Ideas For The Weekend In Hamsphire

Ideas For The Weekend In Hamsphire

A View Of Home

I visited Highclere Castle Writer's Rooms in September 2014 as a ToursByLocals guest toursbylocals. com/blog/14991/highclere-castle-writers-rooms-burghclere and wondered how the castle would look from his tomb. The windows of the castle provide a similar view to the earl in death. I was surprised by the view from here, perhaps this could explain how beautiful Highclere is. Beacon Hill is a large Iron Age hillfort located on the Hampshire-Berkshire border in southern England. The site consists of a circular earthen rampart and ditch with an entrance on the southeast side of the hill.

The ramparts are believed to have originally extended for about four kilometres around the summit of Beacon Hill although only portions remain to this day, This Is Hampshire ( The final resting place of the world famous Egyptologist, George Herbert, 5th Earl of Carnarvon is a tranquil spot to visit. Nestling in the heart of a knoll on Beacon Hill near Burghclere it affords its occupant a lovely view over his beloved Highclere Castle and estate which provides the backdrop for Downton Abbey.

Cathedral Near To Collapsing

The tower and spire of Winchester Cathedral are an iconic structure representing this important town. However, towards the end of the 19th century, it became clear that the foundations of the south-west tower were in danger of collapsing into soft silt deposits beneath. As a result, in 1901, work was commissioned to install scaffolding beneath the steeple and access cofferdams in order to repair the foundations and underpin the structure with new concrete and brickwork.

The Cathedral is one of the most important historical churches in England and visitors come from all over the world to marvel at its size and architectural beauty. Walker's work helped preserve it and it has remained standing for 100 years after 1,000 years of history. Today it is the second worst case of subsidence in the UK caring huge repairs to stabilise its foundations. Walker was the first person to ever work as a successful divers in a suit.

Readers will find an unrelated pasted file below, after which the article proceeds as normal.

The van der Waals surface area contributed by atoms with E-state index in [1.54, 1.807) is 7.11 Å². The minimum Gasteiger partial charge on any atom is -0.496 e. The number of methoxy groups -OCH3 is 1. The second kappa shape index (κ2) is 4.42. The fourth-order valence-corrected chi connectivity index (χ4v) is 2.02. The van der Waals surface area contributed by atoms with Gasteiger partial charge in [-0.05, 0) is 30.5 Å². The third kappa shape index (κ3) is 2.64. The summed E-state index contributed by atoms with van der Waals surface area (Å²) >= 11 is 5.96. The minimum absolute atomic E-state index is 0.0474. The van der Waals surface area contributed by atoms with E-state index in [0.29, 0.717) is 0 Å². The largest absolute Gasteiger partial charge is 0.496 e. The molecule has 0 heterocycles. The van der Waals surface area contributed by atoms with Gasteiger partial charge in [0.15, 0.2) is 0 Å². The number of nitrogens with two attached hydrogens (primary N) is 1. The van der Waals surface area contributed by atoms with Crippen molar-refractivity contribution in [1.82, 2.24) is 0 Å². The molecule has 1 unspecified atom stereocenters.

Before his time, working underwater was unheard of. He also had to invent much of his own equipment including a diving suit and breathing apparatus. He was almost certainly the first to use diving bells for decompression which removed the risk of decompression illness. What makes this story more interesting is that the diver who helped save the cathedral was a woman! Her name was Mary Dyer and she was the first female diver accepted by the Royal Navy.

The world's first commercial underwater archaeology expedition in 1931 (which did not involve Walker) also used Dyer to help work on their dive. The effects were eventually successful enough for the cathedral to be saved, and now a century on, it still stands proud. The diver got a £25,000 prize for his work. Maybe not what he was expecting, but I am sure it was a lot more than any of the modern day divers earn.

Palmerstons Follies

During the 1860s, with the Crimean War in full swing, obsession with the fear of French invasion and a perceived threat from Napoleon III, a series of forts were constructed at great expense to protect Portsmouth from a potential sea or land attack. Now commonly known as Palmerstons follies, they became rapidly outdated almost as soon as they were completed and were never used in action. These huge structures can be seen to this day and most are readily accessible and form part of local public open spaces.

My first step on a visit to this site was to get the low-down on how this fort came to be, funded by the tax payer and never used in action. For this vital piece of research I have travelled out of my normal historic bracket to delve into Portsmouth's military past, now in the distance it is too easy to just walk through this 16th historical fortification without even looking up, so let me tell you a tale of considerable intrigue.